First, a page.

Kruger famous for wildlife that calls Africa home, Kruger National Park in northeastern South Africa is home to all the continent’s most famous species, including over 12,000 elephants, 27,000 African Buffalo, 2,000 leopards, and 2,800 lions. It’s also regarded as the most likely place in the world to see a leopard.
(4)Volcanoes National Park, Rwanda
Rwanda, officially the Republic of Rwanda, is a landlocked country in the Great Rift Valley of Central Africa, where the African Great Lakes region and Southeast Africa converge. Located a few degrees south of the Equator, Rwanda is bordered by Uganda, Tanzania, Burundi, and the Democratic Republic of the Congo. Volcanoes National Park is a national park in northwestern Rwanda. It covers 160 km² of rainforest and encompasses five of the eight volcanoes in the Virunga Mountains, namely Karisimbi, Bisoke, Muhabura, Gahinga and Sabyinyo. Volcanoes National Park is a national park is the only park with mountain gorillas in Rwanda. For all tourists that want to see the engendered mountain gorillas in Rwanda, they only will have a chance at this park. Volcanoes national park is home to five of the eight Virunga Volcanoes. (Karisimbi, Bisoke, Muhabura, Gahinga and Sabyinyo). he Volcanoes National Park was established in 1925 in order to safeguard the park’s mountain gorillas and other natural resources from poachers.
Volcanoes National Park is located just two hours from Kigali, the capital of Rwanda. Visitors can reach the park by car, bus, or even by taking a scenic flight. The nearest major town is Kinigi, where visitors can find accommodation and transportation to the park. put simply, a volcano is an opening in the Earth’s surface, the word “volcano” comes from the Roman name “Vulcan”. Volcanoes are often found at meeting points of “tectonic plates”. Volcanoes can also occur over “mantle plumes”. The assumingly youngest volcanic rocks can be found in the form of trachytic lava flows on the southeastern flanks of Karisimbi volcano.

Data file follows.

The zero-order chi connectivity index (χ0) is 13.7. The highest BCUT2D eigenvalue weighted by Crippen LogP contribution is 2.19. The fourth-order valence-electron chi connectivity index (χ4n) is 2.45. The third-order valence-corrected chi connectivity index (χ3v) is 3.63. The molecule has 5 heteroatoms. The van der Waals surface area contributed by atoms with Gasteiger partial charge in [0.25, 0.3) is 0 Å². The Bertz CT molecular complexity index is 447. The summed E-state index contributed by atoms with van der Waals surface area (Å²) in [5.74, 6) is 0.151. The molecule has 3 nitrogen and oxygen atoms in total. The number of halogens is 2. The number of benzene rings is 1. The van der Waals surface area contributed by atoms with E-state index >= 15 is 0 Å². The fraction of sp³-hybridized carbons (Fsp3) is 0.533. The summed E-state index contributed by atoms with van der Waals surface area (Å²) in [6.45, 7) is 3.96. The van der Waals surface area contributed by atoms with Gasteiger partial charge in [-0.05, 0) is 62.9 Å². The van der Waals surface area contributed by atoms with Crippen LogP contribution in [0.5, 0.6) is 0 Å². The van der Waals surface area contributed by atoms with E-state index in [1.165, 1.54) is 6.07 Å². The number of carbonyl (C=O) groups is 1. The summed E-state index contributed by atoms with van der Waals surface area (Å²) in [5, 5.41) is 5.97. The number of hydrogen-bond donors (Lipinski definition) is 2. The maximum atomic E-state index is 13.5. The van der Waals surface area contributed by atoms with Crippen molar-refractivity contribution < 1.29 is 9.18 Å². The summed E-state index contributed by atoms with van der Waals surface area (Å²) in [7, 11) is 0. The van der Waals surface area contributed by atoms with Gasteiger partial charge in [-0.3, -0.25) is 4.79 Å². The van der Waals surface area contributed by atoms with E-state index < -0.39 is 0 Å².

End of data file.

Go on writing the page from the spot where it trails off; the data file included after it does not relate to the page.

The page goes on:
Volcanoes National Park Rwanda is a home of over 178 bird species with 29 endemics to the Rwenzori Mountains and Virunga conservation area with animals like bush pigs, forest hogs, buffaloes, black-fronted duiker, bushbucks, spotted hyenas, endangered golden monkeys and mountain gorillas hence making it the national. The numbers are over 100,000, and about 800 respectively. Volcanoes National Park is home to about 340 of those 800 mountain gorillas found in the wild of which around 175 are accessible to tourists on a gorilla trekking expedition.
Susa group is the biggest Mountain Gorilla family in Volcanoes National Park. This group currently has 33 members and 2 Silverbacks but had a total of 42 members before its split. The most exciting things about Susa A are the twins in this group and of course the size. The park climbs from sea level to more than 13,000-feet, encompasses two volcanoes – Kīlauea, one of the world’s most active volcanoes and Maunaloa, the world’s largest active subaerial volcano – and six of Earth’s climate zones along the way.
(5)Serengeti National Park, Tanzania
The Serengeti ecosystem is a geographical region in Africa, spanning the Mara and Arusha Regions of Tanzania. The protected area within the region includes approximately 30,000 km² of land, including the Serengeti National Park and several game reserves. Serengeti National Park is a World Heritage Site teeming with wildlife: over 2 million ungulates, 4000 lions, 1000 leopard, 550 cheetahs and some 500 bird species inhabit an area close to 15,000 square kilometers in size.
Let us now look at the top 4 facts about this popular Safari destination in Tanzania.
(1)The Serengeti National Park is home to one of the Seven Wonders of the world. …
(2)It is one of the oldest National Parks in Africa. (3) Serengeti is a UNESCO Heritage site.(4) It is home to more than 1.7 million Wildebeests.
(6)Queen Elizabeth National Park, Uganda